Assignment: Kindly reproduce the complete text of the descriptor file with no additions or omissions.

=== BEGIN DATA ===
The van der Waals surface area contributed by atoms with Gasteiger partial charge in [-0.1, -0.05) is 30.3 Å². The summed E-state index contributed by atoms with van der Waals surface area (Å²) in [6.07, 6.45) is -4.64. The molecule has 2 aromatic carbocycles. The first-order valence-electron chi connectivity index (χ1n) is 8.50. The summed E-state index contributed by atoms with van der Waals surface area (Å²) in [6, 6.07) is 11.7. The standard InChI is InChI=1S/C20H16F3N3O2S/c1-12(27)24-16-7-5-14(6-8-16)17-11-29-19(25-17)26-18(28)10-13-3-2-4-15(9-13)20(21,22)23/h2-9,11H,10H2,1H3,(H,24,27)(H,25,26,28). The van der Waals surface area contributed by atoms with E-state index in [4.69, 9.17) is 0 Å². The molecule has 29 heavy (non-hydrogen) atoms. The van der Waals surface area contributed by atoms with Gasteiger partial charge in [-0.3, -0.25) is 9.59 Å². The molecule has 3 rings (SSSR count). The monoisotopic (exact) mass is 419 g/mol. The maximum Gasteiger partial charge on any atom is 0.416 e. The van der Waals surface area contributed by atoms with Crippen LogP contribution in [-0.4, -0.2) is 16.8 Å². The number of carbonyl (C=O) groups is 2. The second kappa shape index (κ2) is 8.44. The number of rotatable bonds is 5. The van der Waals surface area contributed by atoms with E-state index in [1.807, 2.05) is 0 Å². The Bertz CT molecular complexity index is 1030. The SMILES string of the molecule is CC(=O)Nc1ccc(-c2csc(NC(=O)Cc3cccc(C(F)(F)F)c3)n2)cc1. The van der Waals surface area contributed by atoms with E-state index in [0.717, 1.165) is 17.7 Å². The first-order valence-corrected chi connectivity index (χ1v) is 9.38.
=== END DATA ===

The van der Waals surface area contributed by atoms with Gasteiger partial charge in [-0.1, -0.05) is 30.3 Å². The summed E-state index contributed by atoms with van der Waals surface area (Å²) in [6.07, 6.45) is -4.64. The molecule has 2 aromatic carbocycles. The first-order valence-electron chi connectivity index (χ1n) is 8.50. The summed E-state index contributed by atoms with van der Waals surface area (Å²) in [6, 6.07) is 11.7. The standard InChI is InChI=1S/C20H16F3N3O2S/c1-12(27)24-16-7-5-14(6-8-16)17-11-29-19(25-17)26-18(28)10-13-3-2-4-15(9-13)20(21,22)23/h2-9,11H,10H2,1H3,(H,24,27)(H,25,26,28). The van der Waals surface area contributed by atoms with E-state index in [4.69, 9.17) is 0 Å². The molecule has 29 heavy (non-hydrogen) atoms. The van der Waals surface area contributed by atoms with Gasteiger partial charge in [-0.3, -0.25) is 9.59 Å². The molecule has 3 rings (SSSR count). The monoisotopic (exact) mass is 419 g/mol. The maximum Gasteiger partial charge on any atom is 0.416 e. The van der Waals surface area contributed by atoms with Crippen LogP contribution in [-0.4, -0.2) is 16.8 Å². The number of carbonyl (C=O) groups is 2. The second kappa shape index (κ2) is 8.44. The number of rotatable bonds is 5. The van der Waals surface area contributed by atoms with E-state index in [1.807, 2.05) is 0 Å². The Bertz CT molecular complexity index is 1030. The SMILES string of the molecule is CC(=O)Nc1ccc(-c2csc(NC(=O)Cc3cccc(C(F)(F)F)c3)n2)cc1. The van der Waals surface area contributed by atoms with E-state index in [0.717, 1.165) is 17.7 Å². The first-order valence-corrected chi connectivity index (χ1v) is 9.38.